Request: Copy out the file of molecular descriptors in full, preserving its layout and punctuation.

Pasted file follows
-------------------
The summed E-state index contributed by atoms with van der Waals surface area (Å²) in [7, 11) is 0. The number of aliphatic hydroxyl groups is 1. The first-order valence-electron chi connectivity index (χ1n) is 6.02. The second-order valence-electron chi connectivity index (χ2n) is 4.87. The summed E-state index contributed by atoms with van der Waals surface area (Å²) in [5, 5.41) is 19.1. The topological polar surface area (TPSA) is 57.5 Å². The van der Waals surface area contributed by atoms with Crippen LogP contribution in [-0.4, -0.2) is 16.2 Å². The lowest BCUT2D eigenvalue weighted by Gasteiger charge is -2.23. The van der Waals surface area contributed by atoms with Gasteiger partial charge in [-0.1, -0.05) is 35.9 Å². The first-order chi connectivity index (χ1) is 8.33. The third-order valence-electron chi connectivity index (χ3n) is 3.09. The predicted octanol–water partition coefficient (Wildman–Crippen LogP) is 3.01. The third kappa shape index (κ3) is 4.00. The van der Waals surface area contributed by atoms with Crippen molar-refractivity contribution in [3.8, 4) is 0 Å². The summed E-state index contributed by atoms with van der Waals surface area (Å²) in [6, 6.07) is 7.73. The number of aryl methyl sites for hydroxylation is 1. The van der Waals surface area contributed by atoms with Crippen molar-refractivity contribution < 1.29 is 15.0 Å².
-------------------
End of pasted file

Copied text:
The summed E-state index contributed by atoms with van der Waals surface area (Å²) in [7, 11) is 0. The number of aliphatic hydroxyl groups is 1. The first-order valence-electron chi connectivity index (χ1n) is 6.02. The second-order valence-electron chi connectivity index (χ2n) is 4.87. The summed E-state index contributed by atoms with van der Waals surface area (Å²) in [5, 5.41) is 19.1. The topological polar surface area (TPSA) is 57.5 Å². The van der Waals surface area contributed by atoms with Crippen LogP contribution in [-0.4, -0.2) is 16.2 Å². The lowest BCUT2D eigenvalue weighted by Gasteiger charge is -2.23. The van der Waals surface area contributed by atoms with Gasteiger partial charge in [-0.1, -0.05) is 35.9 Å². The first-order chi connectivity index (χ1) is 8.33. The third-order valence-electron chi connectivity index (χ3n) is 3.09. The predicted octanol–water partition coefficient (Wildman–Crippen LogP) is 3.01. The third kappa shape index (κ3) is 4.00. The van der Waals surface area contributed by atoms with Crippen molar-refractivity contribution in [3.8, 4) is 0 Å². The summed E-state index contributed by atoms with van der Waals surface area (Å²) in [6, 6.07) is 7.73. The number of aryl methyl sites for hydroxylation is 1. The van der Waals surface area contributed by atoms with Crippen molar-refractivity contribution < 1.29 is 15.0 Å².